EUREKA SUCCESS STORY > CELTIC 4GBB
Squeezing more data out of Internet wiring
Published on: 2013-04-18
In the near future, Internet and mobile users could expect a much faster, better and cheaper online experience thanks to a research project called 4th Generation Broadband - 4GBB.
The project was coordinated by Ericsson, the Sweden-based mobile communication firm, and developed in the frame of EUREKA CELTIC, a research initiative of the European telecom industry: it involved no less than twelve companies and universities for a total budget of 8 million euros. Henrik Almeida, a research manager at Ericsson and the coordinator of the 4GBB project, explains that its first aim was to bring high-capacity broadband Internet to the public at an affordable price. ‘From a technology point of view, the project can be viewed as the investigation of how much capacity you can squeeze out of a copper cable,’ Almeida says.
The new broadband technology will allow transferring information at gigabit-rate through already existing networks, and will ultimately close the gap between the present broadband technologies and the long-term scenario that leading Internet providers are working on, Fiber-To-The-Home (FTTH), where Internet fibers reach all the way to our homes.
BENEFITS FOR THE ENVIRONEMENT AND FOR CONSUMERS
‘What’s important is that our clients are able to provide affordable and high capacity Internet services,’ says Almeida. ‘To achieve that, the idea is to activate the unused portion of the available infrastructure. There is a lot of copper out there that is not yet fully utilized, not only from the telephony network, but also in the structure of buildings. With our new technology, any of these copper cables can be reused with very high capacity.’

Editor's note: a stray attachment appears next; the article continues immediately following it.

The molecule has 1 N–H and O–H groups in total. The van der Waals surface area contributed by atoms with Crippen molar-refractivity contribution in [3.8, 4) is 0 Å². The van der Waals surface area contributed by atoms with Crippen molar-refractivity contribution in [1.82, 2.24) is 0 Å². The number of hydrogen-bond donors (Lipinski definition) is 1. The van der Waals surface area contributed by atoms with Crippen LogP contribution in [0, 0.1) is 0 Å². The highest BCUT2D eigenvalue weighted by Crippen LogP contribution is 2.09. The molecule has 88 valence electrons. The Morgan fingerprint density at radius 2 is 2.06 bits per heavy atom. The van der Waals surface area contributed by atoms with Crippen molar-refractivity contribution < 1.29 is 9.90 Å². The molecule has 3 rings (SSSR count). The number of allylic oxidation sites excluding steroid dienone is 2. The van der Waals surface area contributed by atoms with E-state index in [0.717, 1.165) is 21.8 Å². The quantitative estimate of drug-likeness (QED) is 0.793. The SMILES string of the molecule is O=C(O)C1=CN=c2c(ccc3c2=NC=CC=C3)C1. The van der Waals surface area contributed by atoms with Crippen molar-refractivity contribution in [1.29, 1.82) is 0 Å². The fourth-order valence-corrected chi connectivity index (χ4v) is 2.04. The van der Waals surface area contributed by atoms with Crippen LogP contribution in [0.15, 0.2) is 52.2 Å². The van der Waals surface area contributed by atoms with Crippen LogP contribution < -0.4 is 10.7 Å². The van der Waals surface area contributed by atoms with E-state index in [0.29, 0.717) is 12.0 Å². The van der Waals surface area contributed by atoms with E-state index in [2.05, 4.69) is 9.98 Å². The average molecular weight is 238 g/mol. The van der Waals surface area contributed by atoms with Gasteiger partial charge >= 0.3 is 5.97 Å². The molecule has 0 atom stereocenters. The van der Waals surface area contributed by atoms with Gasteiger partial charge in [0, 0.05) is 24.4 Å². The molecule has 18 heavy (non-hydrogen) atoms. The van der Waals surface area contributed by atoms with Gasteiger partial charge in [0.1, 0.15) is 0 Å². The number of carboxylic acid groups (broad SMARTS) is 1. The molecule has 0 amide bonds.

While it’s still difficult to determine how much profit Ericsson will make out of the project, the new technology that is still in a development stage might already be made available to consumers in the next five years. The 4GBB project
will help the European Union live up to its ambition to provide to 50% of households an Internet access of at least 100 Mb/s and a total Internet coverage at at least 30 Mb/s, as specified in the EU Commission’s 2020 digital agenda.
'THE PROJECT CAN BE DEFINED AS THE INVESTIGATION OF HOW MUCH CAPACITY YOU CAN SQUEEZE OUT OF
A COPPER CABLE.'
‘Thanks to this project, costly infrastructural investments in the part of the access network that is directly connected to households and companies, could be spared, and money could be spent for other important things such as healthcare and education. An increased broadband capacity would benefit to the European industry’s productivity, and also to society in many ways,’ Almeida tells us.
The number of digital consumers is expected to increase drastically in the future, raising concern on the environmental impact of energy-hungry Internet datacenters, but with the 4GBB technology, more Internet users will not necessarily mean a greater impact on the environment. As copper wires are available almost everywhere, small mobile broadband base-stations can be placed much closer to end users. This translates directly into a higher information transfer capacity for a lower energy output. ‘This is good for the environment as it can reduce power consumption,’ Almeida concludes.
Sweden, France, Netherlands, Spain, Turkey, United Kingdom
Cost > EUR 8 million
Duration > 48 months